Tate Modern is one of the world’s most popular modern and contemporary art galleries: a visit to London wouldn’t be complete without it. In addition to Tate Britain, Tate Liverpool, and Tate St Ives, Tate Modern is home to a treasure trove of international and influential modern art. The franchise brought about a change to modern-day artwork.
Here is what to expect when visiting Tate Museum to learn more about this popular attraction.
Before entering the building, one of the first things you will notice is Tate Modern is more than a place for housing incredible art. The building in itself is an architectural masterpiece dominating the river at Bankside.
Every year more than 5.7 million people make their way to this classic British Museum, also renowned as the busiest tourist attraction in the United Kingdom. Some of the exhibited art pieces include the works of Picasso and Pollock. While her, make sure also to check out the permanent collection of photography, film, and other art installations. The museum is located a short walk to Millenium Bridge and offers the perfect experience for art-lovers staying at The Montcalm Club hotel.
In 1897, the former National Gallery of British Art was established. However, the name later changed after Henry Tate contributed to the museum’s collection. Finally, as a result of the creations of Tate Liverpool and Tate St Ives, a new gallery named Tate Modern was established to house modern and international art specifically. The museum opened its doors in 2000 and has since been the centre of London tourism.
Planning your visit
No matter what time of year you visit Tate Modern, it is one of the UK’s top three attractions, so crowds are expected, particularly when visiting during peak times. This includes summer breaks, the Christmas holidays, weekends and bank holidays. Besides arriving early, staying nearby with The Montcalm Club Packages is one of the best ways to escape the hustle and bustle. The museum is one of many free attractions in London.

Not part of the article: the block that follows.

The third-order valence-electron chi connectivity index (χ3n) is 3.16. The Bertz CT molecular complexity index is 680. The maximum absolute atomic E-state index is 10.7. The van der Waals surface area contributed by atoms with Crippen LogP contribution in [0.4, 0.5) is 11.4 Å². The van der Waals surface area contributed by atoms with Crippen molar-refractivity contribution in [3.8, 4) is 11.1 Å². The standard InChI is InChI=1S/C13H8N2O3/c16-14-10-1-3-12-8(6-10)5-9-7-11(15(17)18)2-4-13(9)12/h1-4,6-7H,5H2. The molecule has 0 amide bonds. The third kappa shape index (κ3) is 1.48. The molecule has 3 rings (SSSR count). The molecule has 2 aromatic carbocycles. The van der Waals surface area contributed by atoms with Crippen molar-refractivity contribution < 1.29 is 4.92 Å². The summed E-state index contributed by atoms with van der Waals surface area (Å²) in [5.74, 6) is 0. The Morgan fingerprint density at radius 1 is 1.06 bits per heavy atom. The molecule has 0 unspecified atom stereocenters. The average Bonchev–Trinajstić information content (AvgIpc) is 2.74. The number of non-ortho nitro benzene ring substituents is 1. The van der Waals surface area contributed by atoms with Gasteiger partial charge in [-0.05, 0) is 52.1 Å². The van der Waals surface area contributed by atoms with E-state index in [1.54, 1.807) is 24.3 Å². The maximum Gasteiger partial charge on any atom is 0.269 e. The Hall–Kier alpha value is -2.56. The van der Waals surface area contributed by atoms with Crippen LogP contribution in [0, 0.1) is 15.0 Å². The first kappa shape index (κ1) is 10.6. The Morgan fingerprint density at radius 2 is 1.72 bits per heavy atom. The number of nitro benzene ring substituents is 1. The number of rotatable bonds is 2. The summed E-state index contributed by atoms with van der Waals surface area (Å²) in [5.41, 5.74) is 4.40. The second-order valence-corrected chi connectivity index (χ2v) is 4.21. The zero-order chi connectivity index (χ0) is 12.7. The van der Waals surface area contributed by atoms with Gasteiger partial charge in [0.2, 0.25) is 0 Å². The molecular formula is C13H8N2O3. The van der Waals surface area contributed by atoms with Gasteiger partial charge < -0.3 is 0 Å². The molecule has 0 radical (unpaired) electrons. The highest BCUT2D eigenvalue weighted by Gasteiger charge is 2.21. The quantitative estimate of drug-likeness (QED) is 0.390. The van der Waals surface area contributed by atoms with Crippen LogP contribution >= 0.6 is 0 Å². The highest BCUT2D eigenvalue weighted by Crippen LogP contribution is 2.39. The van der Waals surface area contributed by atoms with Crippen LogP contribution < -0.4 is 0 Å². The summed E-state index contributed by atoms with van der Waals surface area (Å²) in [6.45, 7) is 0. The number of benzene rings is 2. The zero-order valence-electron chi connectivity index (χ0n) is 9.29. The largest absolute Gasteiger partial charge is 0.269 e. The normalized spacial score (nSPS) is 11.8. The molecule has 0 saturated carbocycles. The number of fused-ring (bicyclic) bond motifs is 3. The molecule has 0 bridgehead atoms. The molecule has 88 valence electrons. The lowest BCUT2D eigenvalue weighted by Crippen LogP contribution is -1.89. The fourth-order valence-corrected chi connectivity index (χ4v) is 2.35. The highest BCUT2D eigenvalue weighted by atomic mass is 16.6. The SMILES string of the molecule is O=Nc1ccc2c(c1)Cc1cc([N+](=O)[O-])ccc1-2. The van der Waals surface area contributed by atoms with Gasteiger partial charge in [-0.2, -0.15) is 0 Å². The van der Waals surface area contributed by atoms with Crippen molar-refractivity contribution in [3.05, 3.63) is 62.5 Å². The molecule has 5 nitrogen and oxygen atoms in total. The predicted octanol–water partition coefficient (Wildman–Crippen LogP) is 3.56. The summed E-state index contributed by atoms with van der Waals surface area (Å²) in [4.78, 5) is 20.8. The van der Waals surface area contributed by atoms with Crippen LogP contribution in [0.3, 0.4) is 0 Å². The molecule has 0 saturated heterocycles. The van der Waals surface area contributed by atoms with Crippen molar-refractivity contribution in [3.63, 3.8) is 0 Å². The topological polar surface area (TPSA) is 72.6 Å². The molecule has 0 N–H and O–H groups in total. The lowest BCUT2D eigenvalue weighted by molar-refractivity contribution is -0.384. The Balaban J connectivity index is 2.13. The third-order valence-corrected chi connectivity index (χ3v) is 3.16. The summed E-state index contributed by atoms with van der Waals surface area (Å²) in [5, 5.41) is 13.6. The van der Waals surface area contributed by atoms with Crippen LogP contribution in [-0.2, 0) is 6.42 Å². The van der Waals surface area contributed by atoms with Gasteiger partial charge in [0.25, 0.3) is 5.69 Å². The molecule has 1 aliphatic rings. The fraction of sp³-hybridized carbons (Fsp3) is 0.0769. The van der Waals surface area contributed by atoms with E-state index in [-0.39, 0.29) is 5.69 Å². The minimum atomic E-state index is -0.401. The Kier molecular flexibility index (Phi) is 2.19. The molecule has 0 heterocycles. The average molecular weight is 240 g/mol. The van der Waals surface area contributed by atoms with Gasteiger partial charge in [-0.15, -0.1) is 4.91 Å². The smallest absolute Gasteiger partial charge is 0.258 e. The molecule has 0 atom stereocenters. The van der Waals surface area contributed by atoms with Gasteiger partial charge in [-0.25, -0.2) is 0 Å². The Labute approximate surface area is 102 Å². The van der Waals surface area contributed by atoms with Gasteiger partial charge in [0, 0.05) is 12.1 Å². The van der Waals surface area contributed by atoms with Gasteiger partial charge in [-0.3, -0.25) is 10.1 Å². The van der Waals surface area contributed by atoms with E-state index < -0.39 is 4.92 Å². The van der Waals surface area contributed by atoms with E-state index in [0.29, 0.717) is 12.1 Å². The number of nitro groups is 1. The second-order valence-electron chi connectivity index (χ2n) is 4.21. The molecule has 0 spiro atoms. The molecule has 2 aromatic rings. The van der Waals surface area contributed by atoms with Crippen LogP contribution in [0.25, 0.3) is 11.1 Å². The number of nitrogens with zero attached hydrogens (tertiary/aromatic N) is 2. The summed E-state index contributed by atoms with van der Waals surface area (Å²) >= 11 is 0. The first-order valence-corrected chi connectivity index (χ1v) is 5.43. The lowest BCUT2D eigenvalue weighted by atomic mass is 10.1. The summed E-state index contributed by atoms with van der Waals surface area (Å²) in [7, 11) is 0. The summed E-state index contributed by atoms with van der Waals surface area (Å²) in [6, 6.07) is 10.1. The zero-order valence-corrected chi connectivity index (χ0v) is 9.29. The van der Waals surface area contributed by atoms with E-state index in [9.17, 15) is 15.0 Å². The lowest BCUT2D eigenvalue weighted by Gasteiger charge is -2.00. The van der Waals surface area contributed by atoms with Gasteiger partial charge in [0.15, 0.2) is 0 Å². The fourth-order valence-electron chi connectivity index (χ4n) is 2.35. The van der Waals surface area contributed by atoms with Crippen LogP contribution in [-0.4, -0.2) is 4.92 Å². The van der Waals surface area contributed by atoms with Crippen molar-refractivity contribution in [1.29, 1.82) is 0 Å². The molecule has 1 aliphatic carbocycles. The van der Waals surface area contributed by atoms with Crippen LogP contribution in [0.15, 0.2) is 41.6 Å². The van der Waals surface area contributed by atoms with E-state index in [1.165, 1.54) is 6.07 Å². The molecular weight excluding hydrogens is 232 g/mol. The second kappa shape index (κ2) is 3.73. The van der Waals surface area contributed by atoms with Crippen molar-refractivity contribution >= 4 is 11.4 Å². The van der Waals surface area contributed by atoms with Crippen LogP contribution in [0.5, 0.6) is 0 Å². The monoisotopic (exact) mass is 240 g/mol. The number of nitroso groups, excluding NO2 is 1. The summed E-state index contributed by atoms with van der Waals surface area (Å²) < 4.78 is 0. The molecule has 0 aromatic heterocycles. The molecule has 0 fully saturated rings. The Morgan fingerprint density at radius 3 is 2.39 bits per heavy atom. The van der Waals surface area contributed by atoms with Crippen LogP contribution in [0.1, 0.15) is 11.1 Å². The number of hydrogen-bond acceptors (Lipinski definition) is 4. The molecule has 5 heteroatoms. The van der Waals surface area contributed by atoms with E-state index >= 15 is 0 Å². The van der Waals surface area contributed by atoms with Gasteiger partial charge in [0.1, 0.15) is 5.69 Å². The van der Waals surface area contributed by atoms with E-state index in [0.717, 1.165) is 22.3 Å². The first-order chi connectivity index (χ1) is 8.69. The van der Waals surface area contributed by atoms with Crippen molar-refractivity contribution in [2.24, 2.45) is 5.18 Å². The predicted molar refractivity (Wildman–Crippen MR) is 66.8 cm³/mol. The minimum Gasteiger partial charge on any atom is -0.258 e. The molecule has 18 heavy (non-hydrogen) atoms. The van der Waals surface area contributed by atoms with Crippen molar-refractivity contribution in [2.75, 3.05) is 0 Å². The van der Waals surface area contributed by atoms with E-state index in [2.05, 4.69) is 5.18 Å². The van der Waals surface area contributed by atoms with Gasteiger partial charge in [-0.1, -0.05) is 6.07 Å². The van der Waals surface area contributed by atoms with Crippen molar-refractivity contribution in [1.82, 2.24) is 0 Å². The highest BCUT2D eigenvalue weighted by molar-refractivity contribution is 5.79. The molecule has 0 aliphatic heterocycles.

One of the best things about visiting London is the ease of accessibility to most attractions. The London Underground makes it easy for people to access different parts of the city for most hours of the day. Staying at one of these London City Suites is recommended as they are within walking distance to tube stations. So long as you have an Oyster Card, getting to Tate Modern is relatively easy. Other ways are rail, car and buses. The nearest tube station to Tate Modern is London Bridge and Blackfriars.
Entering the Museum
As previously mentioned, there is no entrance fee to the museum. However, it is worth knowing that there are several entrances to the gallery. In addition to the Turbine Hall entrance on Holland Street, there are two other entrances to the museum, the River Entrance on Queen’s Walks, which offers lift access to all floors, and the Switch House entrance on Sumner Street for wheelchairs and prams. The Tate Modern building is divided into two sections: Nathalie Bell and Blavatnik. The Turbine Hall and the bridges connecting levels 1 and 4 connect the two buildings on Level 0; the Bravatnik Building lies above the Nathalie Bell Building.